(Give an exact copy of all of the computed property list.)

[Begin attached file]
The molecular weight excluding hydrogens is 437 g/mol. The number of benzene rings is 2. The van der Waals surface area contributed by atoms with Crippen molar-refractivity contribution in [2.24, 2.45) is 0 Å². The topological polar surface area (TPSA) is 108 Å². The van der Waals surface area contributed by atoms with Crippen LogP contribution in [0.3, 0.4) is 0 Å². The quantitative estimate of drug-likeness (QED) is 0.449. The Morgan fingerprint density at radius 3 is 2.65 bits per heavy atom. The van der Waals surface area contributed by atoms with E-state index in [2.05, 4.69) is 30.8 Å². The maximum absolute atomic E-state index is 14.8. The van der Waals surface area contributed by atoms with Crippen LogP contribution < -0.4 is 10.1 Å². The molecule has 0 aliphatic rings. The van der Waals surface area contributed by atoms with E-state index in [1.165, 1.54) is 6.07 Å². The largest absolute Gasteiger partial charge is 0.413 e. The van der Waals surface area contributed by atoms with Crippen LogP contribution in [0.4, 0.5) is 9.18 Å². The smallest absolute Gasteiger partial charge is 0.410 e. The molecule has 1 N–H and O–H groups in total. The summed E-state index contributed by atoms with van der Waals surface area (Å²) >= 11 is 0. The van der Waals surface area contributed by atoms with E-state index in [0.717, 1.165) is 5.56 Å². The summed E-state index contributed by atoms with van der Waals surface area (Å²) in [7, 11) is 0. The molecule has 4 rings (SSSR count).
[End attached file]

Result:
The molecular weight excluding hydrogens is 437 g/mol. The number of benzene rings is 2. The van der Waals surface area contributed by atoms with Crippen molar-refractivity contribution in [2.24, 2.45) is 0 Å². The topological polar surface area (TPSA) is 108 Å². The van der Waals surface area contributed by atoms with Crippen LogP contribution in [0.3, 0.4) is 0 Å². The quantitative estimate of drug-likeness (QED) is 0.449. The Morgan fingerprint density at radius 3 is 2.65 bits per heavy atom. The van der Waals surface area contributed by atoms with E-state index in [2.05, 4.69) is 30.8 Å². The maximum absolute atomic E-state index is 14.8. The van der Waals surface area contributed by atoms with Crippen LogP contribution < -0.4 is 10.1 Å². The molecule has 0 aliphatic rings. The van der Waals surface area contributed by atoms with E-state index in [1.165, 1.54) is 6.07 Å². The largest absolute Gasteiger partial charge is 0.413 e. The van der Waals surface area contributed by atoms with Crippen LogP contribution in [0.4, 0.5) is 9.18 Å². The smallest absolute Gasteiger partial charge is 0.410 e. The molecule has 1 N–H and O–H groups in total. The summed E-state index contributed by atoms with van der Waals surface area (Å²) >= 11 is 0. The van der Waals surface area contributed by atoms with E-state index in [0.717, 1.165) is 5.56 Å². The summed E-state index contributed by atoms with van der Waals surface area (Å²) in [7, 11) is 0. The molecule has 4 rings (SSSR count).